Industry Standard Incorporated by Reference in the Specification Treated as Intrinsic Evidence for Claim Construction Purposes
July 07, 2006
Last Month at the Federal Circuit - August 2006
Judges: Michel, Newman, Mayer (author)
[Appealed from: N.D. Cal., Judge Wilken]
In LG Electronics, Inc. v. Bizcom Electronics, Inc., Nos. 05-1261, -1262, -1263, -1264, -1302, -1303, -1304 (Fed. Cir. July 7, 2006), the Federal Circuit affirmed-in-part, reversed-in-part, and vacated-inpart the district court’s grant of SJ of noninfringement of five patents. Specifically, the Court reversed the district court’s holding that the system claims in all but one patent were
exhausted. The Court also found genuine issues of material fact over licensing agreements and errors in claim construction precluded the district court’s grant of SJ of noninfringement.
LG Electronics, Inc. (“LGE”) authorized Intel Corporation (“Intel”) to sell microprocessors and chipsets to Bizcom Electronics, Inc. and others (“the defendants”) under a licensing agreement. Intel informed the defendants that the agreement did not authorize them as purchasers to combine the products with non-Intel products. LGE brought suit against the defendants asserting that the combination of products with other non-Intel computer components infringed U.S. Patent Nos. 4,918,645 (“the ’645 patent”); 5,077,733 (“the ’733 patent”); 4,939,641 (“the ’641 patent”); 5,379,379 (“the ’379 patent”); and 5,892,509 (“the ’509 patent”). The district court granted SJ of noninfringement of each patent. It determined that there was no implied license to any defendant, but that, with the exception of the ’509 patent, LGE’s rights in any system claims were exhausted. The district court also found that LGE was contractually barred from asserting infringement of the ’509 patent against defendants. Moreover, the district court found the ’645, ’733, and ’379 patents not infringed under its claim construction to the accused methods and devices.
On appeal, the Federal Circuit affirmed the district court’s grant of SJ of no implied license because Intel’s sales of the licensed products did not warrant an inference of a license and, regardless of any noninfringing uses, Intel expressly informed the defendants that Intel’s license agreement did not extend to combining the purchased products with non-Intel products.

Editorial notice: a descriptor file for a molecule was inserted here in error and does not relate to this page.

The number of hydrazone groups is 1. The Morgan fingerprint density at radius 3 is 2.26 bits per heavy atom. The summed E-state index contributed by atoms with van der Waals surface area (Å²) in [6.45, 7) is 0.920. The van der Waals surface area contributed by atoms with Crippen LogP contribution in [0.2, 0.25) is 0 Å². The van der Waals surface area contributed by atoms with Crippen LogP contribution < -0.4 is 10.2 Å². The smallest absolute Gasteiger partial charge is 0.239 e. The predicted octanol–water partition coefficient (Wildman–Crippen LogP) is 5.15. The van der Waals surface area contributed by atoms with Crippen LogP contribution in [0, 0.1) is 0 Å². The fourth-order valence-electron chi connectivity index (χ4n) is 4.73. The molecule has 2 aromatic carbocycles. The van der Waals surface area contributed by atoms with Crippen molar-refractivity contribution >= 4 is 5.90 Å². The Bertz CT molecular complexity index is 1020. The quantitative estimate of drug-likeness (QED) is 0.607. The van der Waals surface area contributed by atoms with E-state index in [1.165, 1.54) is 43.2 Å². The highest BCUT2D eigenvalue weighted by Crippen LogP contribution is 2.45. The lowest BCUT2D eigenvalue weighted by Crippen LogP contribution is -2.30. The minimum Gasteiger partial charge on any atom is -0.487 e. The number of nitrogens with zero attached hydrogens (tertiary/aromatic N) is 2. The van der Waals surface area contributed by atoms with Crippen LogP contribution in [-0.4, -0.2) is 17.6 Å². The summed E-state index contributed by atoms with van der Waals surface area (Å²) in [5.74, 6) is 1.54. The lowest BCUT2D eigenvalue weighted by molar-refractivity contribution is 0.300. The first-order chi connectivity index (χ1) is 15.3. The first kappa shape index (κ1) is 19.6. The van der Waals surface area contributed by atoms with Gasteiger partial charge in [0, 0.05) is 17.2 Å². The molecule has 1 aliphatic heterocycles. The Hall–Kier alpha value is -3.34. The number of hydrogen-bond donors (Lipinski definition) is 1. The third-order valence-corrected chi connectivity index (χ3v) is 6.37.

The Court, however, reversed the district court’s grant of SJ of patent exhaustion for the system claims because Intel’s customers were expressly prohibited from infringing LGE’s patents. The Court noted that the patent exhaustion doctrine is triggered by an unconditional sale and does not apply to an expressly conditional sale or license, that LGE’s authorization to Intel to sell its products expressly disclaimed granting a license that allowed purchasers from combining products purchased from Intel and non-Intel products, and the agreement required Intel to inform its customers of this limitation, which Intel did. The Court applied similar reasoning in affirming the district court’s granting of SJ that the method claims were not exhausted.
Regarding the ’509 patent, the district court had granted SJ of noninfringement because a provision in a contract between LGE and Microsoft barred LGE from suing Microsoft’s licensees. The Federal Circuit reversed because genuine issues of material fact exist as to whether defendants fell within the protection of this contract provision. The defendants assemble computers for original equipment manufacturers (“OEMs”) who have licenses with Microsoft. The Court determined that whether each defendant is a Microsoft licensee depends upon the license agreement between Microsoft and the OEMs, and between the OEMs and the defendants. The Court further noted that although one defendant was an OEM and, therefore, within the scope of the provision, interpretation of the contract language required further factual considerations to determine whether the defendant was protected by the contract.